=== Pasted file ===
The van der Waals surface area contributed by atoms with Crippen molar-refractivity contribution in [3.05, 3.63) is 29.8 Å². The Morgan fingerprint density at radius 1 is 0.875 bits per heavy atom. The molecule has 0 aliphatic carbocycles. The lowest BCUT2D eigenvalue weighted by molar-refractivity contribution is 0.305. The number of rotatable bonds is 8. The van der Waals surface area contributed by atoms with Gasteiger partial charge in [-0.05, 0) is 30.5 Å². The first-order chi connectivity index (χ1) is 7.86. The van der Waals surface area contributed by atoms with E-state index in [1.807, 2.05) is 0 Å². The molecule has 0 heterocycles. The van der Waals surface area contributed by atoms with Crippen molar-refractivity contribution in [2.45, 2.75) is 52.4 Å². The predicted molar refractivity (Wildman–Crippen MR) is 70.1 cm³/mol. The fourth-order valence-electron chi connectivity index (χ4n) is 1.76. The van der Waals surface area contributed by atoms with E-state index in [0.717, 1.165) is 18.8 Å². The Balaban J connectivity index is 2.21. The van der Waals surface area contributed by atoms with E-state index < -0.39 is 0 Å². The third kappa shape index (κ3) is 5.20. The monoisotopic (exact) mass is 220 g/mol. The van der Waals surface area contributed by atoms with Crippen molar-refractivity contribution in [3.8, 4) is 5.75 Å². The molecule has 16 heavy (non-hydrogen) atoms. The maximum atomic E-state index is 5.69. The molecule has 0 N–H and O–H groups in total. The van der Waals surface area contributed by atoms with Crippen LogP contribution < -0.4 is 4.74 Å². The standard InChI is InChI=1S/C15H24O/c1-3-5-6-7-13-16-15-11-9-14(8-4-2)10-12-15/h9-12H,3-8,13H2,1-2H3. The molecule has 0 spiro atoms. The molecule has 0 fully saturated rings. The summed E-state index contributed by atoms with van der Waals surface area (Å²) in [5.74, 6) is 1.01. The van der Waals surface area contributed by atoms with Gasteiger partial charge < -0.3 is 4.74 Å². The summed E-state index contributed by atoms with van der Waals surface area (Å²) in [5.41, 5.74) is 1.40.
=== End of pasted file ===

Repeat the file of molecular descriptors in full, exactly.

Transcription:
The van der Waals surface area contributed by atoms with Crippen molar-refractivity contribution in [3.05, 3.63) is 29.8 Å². The Morgan fingerprint density at radius 1 is 0.875 bits per heavy atom. The molecule has 0 aliphatic carbocycles. The lowest BCUT2D eigenvalue weighted by molar-refractivity contribution is 0.305. The number of rotatable bonds is 8. The van der Waals surface area contributed by atoms with Gasteiger partial charge in [-0.05, 0) is 30.5 Å². The first-order chi connectivity index (χ1) is 7.86. The van der Waals surface area contributed by atoms with E-state index in [1.807, 2.05) is 0 Å². The molecule has 0 heterocycles. The van der Waals surface area contributed by atoms with Crippen molar-refractivity contribution in [2.45, 2.75) is 52.4 Å². The predicted molar refractivity (Wildman–Crippen MR) is 70.1 cm³/mol. The fourth-order valence-electron chi connectivity index (χ4n) is 1.76. The van der Waals surface area contributed by atoms with E-state index in [0.717, 1.165) is 18.8 Å². The Balaban J connectivity index is 2.21. The van der Waals surface area contributed by atoms with E-state index < -0.39 is 0 Å². The third kappa shape index (κ3) is 5.20. The monoisotopic (exact) mass is 220 g/mol. The van der Waals surface area contributed by atoms with Crippen molar-refractivity contribution in [3.8, 4) is 5.75 Å². The molecule has 16 heavy (non-hydrogen) atoms. The maximum atomic E-state index is 5.69. The molecule has 0 N–H and O–H groups in total. The van der Waals surface area contributed by atoms with Crippen LogP contribution < -0.4 is 4.74 Å². The standard InChI is InChI=1S/C15H24O/c1-3-5-6-7-13-16-15-11-9-14(8-4-2)10-12-15/h9-12H,3-8,13H2,1-2H3. The molecule has 0 spiro atoms. The molecule has 0 fully saturated rings. The summed E-state index contributed by atoms with van der Waals surface area (Å²) in [5.74, 6) is 1.01. The van der Waals surface area contributed by atoms with Gasteiger partial charge < -0.3 is 4.74 Å². The summed E-state index contributed by atoms with van der Waals surface area (Å²) in [5.41, 5.74) is 1.40.